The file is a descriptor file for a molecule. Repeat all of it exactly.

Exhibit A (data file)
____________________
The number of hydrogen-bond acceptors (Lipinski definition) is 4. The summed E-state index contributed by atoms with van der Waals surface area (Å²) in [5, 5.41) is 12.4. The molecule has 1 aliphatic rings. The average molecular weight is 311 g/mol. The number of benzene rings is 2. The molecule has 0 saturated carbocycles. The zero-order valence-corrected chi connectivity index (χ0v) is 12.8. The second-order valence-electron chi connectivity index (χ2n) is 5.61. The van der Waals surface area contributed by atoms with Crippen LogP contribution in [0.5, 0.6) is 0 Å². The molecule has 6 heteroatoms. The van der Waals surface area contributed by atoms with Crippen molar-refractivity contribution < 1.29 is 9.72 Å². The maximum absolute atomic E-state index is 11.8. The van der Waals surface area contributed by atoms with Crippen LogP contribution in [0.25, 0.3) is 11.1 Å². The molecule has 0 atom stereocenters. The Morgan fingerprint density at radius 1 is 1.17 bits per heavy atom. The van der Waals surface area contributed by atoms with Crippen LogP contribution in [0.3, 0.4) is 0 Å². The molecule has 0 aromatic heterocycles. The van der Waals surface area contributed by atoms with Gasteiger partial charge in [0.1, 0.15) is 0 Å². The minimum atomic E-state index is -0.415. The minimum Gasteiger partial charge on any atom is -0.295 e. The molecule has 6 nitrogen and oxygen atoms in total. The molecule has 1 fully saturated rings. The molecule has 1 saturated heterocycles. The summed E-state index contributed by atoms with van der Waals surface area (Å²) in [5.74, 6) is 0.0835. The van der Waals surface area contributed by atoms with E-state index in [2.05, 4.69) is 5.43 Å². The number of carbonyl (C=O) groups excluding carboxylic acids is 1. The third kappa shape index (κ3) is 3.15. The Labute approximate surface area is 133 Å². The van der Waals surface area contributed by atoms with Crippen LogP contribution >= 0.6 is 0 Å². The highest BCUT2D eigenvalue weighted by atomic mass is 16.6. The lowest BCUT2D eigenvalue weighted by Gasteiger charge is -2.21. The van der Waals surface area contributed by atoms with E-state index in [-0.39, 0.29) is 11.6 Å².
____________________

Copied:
The number of hydrogen-bond acceptors (Lipinski definition) is 4. The summed E-state index contributed by atoms with van der Waals surface area (Å²) in [5, 5.41) is 12.4. The molecule has 1 aliphatic rings. The average molecular weight is 311 g/mol. The number of benzene rings is 2. The molecule has 0 saturated carbocycles. The zero-order valence-corrected chi connectivity index (χ0v) is 12.8. The second-order valence-electron chi connectivity index (χ2n) is 5.61. The van der Waals surface area contributed by atoms with Crippen LogP contribution in [0.5, 0.6) is 0 Å². The molecule has 6 heteroatoms. The van der Waals surface area contributed by atoms with Crippen molar-refractivity contribution < 1.29 is 9.72 Å². The maximum absolute atomic E-state index is 11.8. The van der Waals surface area contributed by atoms with Crippen LogP contribution in [0.25, 0.3) is 11.1 Å². The molecule has 0 atom stereocenters. The Morgan fingerprint density at radius 1 is 1.17 bits per heavy atom. The van der Waals surface area contributed by atoms with Crippen LogP contribution in [0.3, 0.4) is 0 Å². The molecule has 0 aromatic heterocycles. The van der Waals surface area contributed by atoms with Gasteiger partial charge in [0.1, 0.15) is 0 Å². The minimum atomic E-state index is -0.415. The minimum Gasteiger partial charge on any atom is -0.295 e. The molecule has 6 nitrogen and oxygen atoms in total. The molecule has 1 fully saturated rings. The molecule has 1 saturated heterocycles. The summed E-state index contributed by atoms with van der Waals surface area (Å²) in [5.74, 6) is 0.0835. The van der Waals surface area contributed by atoms with E-state index in [2.05, 4.69) is 5.43 Å². The number of carbonyl (C=O) groups excluding carboxylic acids is 1. The third kappa shape index (κ3) is 3.15. The Labute approximate surface area is 133 Å². The van der Waals surface area contributed by atoms with Crippen LogP contribution >= 0.6 is 0 Å². The highest BCUT2D eigenvalue weighted by atomic mass is 16.6. The lowest BCUT2D eigenvalue weighted by Gasteiger charge is -2.21. The van der Waals surface area contributed by atoms with E-state index in [-0.39, 0.29) is 11.6 Å².